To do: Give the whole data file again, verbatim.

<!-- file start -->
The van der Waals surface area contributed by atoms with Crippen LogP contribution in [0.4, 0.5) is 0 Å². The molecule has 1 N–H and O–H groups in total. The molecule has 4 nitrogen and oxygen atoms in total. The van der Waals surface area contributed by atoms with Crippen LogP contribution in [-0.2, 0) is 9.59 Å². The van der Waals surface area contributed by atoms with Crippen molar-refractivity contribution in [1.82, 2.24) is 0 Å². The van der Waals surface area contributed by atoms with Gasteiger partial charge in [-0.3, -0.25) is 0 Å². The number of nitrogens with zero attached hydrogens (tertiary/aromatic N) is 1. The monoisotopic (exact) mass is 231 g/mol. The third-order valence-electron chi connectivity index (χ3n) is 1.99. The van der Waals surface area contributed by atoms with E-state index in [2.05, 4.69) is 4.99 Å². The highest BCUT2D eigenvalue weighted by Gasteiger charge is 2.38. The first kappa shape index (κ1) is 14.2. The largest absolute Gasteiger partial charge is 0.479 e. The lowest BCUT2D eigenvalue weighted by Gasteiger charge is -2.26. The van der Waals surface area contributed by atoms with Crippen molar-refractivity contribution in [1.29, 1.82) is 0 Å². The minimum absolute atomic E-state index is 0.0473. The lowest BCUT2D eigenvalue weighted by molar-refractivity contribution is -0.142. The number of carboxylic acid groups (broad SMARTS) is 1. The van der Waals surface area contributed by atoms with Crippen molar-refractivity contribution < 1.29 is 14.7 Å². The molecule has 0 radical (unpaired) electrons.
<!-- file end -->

The van der Waals surface area contributed by atoms with Crippen LogP contribution in [0.4, 0.5) is 0 Å². The molecule has 1 N–H and O–H groups in total. The molecule has 4 nitrogen and oxygen atoms in total. The van der Waals surface area contributed by atoms with Crippen LogP contribution in [-0.2, 0) is 9.59 Å². The van der Waals surface area contributed by atoms with Crippen molar-refractivity contribution in [1.82, 2.24) is 0 Å². The van der Waals surface area contributed by atoms with Gasteiger partial charge in [-0.3, -0.25) is 0 Å². The number of nitrogens with zero attached hydrogens (tertiary/aromatic N) is 1. The monoisotopic (exact) mass is 231 g/mol. The third-order valence-electron chi connectivity index (χ3n) is 1.99. The van der Waals surface area contributed by atoms with E-state index in [2.05, 4.69) is 4.99 Å². The highest BCUT2D eigenvalue weighted by Gasteiger charge is 2.38. The first kappa shape index (κ1) is 14.2. The largest absolute Gasteiger partial charge is 0.479 e. The lowest BCUT2D eigenvalue weighted by Gasteiger charge is -2.26. The van der Waals surface area contributed by atoms with Crippen molar-refractivity contribution in [1.29, 1.82) is 0 Å². The minimum absolute atomic E-state index is 0.0473. The lowest BCUT2D eigenvalue weighted by molar-refractivity contribution is -0.142. The number of carboxylic acid groups (broad SMARTS) is 1. The van der Waals surface area contributed by atoms with Crippen molar-refractivity contribution < 1.29 is 14.7 Å². The molecule has 0 radical (unpaired) electrons.